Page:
"It was no surprise. Adolphe Binder won the case against the world-famous Tanztheater Wuppertal in second instance. The state labor court in Dusseldorf has confirmed on Tuesday that their termination is ineffective. The judge Alexander Schneider has not recognized any of the allegations against Binder as a reason for termination. The cultural manager was accused in the first place to have presented no actionable game plan, also their leadership style was criticized. Even bullying was mentioned. Adolphe Binder is now fully rehabilitated, so the verdict can be interpreted. But she has no reason to celebrate. Because soon begins a new act of Wuppertal drama, which seems like a thriller and like a provincial farce."

"The verdict is a bitter defeat for the dance theater. Ten years after the death of its founder and principal Pina Bausch, it is still looking for a new governance structure for the future. The court has only spoken a partial judgment - was cleared by nothing. Only in a next negotiation, probably in January 2020, will it decide whether Adolphe Binder is allowed to return to work. That she wants that, she made it clear again at the trial. However, Bettina Wagner-Bergelt was hired by a new director last November."

"provincial farce" indeed!

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Tanzteater Wuppertal toured Israel last fall, and I saw them in Pina Bausch's Masurca Fogo, a work created specifically for EXPO 1998 in Lisbon. The dancers are all beautiful and were very committed to the piece, but it was clear even to a casual observer like myself that the company cannot survive solely on Bausch's work.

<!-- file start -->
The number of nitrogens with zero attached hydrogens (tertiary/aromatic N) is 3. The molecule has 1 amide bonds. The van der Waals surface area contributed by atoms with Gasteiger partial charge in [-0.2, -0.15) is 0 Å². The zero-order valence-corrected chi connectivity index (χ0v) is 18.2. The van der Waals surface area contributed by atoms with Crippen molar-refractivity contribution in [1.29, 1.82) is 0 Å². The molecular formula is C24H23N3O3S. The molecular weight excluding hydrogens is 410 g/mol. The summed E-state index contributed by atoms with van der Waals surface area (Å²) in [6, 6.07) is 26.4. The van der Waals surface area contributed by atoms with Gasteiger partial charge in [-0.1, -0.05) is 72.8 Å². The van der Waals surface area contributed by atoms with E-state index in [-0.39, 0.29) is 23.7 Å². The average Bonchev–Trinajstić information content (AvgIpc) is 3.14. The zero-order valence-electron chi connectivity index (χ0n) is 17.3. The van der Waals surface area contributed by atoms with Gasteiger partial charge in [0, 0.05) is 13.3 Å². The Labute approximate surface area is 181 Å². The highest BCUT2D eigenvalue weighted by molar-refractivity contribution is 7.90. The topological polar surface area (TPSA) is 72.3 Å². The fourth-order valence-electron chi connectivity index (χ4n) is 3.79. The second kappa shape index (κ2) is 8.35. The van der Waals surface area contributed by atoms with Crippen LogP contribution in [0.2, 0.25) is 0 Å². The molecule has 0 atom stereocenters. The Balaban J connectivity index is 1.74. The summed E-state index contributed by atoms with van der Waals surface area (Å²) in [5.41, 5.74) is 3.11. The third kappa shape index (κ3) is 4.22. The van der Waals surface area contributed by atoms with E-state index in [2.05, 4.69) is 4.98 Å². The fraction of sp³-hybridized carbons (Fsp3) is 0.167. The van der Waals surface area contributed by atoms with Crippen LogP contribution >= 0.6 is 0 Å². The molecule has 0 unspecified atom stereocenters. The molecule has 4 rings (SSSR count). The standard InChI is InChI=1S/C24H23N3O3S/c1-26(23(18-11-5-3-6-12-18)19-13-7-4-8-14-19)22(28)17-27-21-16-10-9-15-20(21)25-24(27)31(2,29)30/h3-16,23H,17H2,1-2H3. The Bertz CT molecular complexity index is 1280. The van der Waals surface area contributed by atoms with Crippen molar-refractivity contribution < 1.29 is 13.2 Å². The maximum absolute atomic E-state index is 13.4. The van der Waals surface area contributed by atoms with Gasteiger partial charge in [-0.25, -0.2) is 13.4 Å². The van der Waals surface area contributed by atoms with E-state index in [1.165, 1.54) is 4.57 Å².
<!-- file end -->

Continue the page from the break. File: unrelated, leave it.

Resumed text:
For example, although Masurca Fogo had lovely sections in it, the idea that a foreign company can come to another country, have a residence and create a work representative of the host country sounds rather patronizing in 2019. I think things were different in 1998, and although I haven't visited Lisbon, I think most European capitals have changed quite a lot in the past 20 years.

That said, Pina Bausch is much loved here and the company is returning this October, this time with the classic Carnations.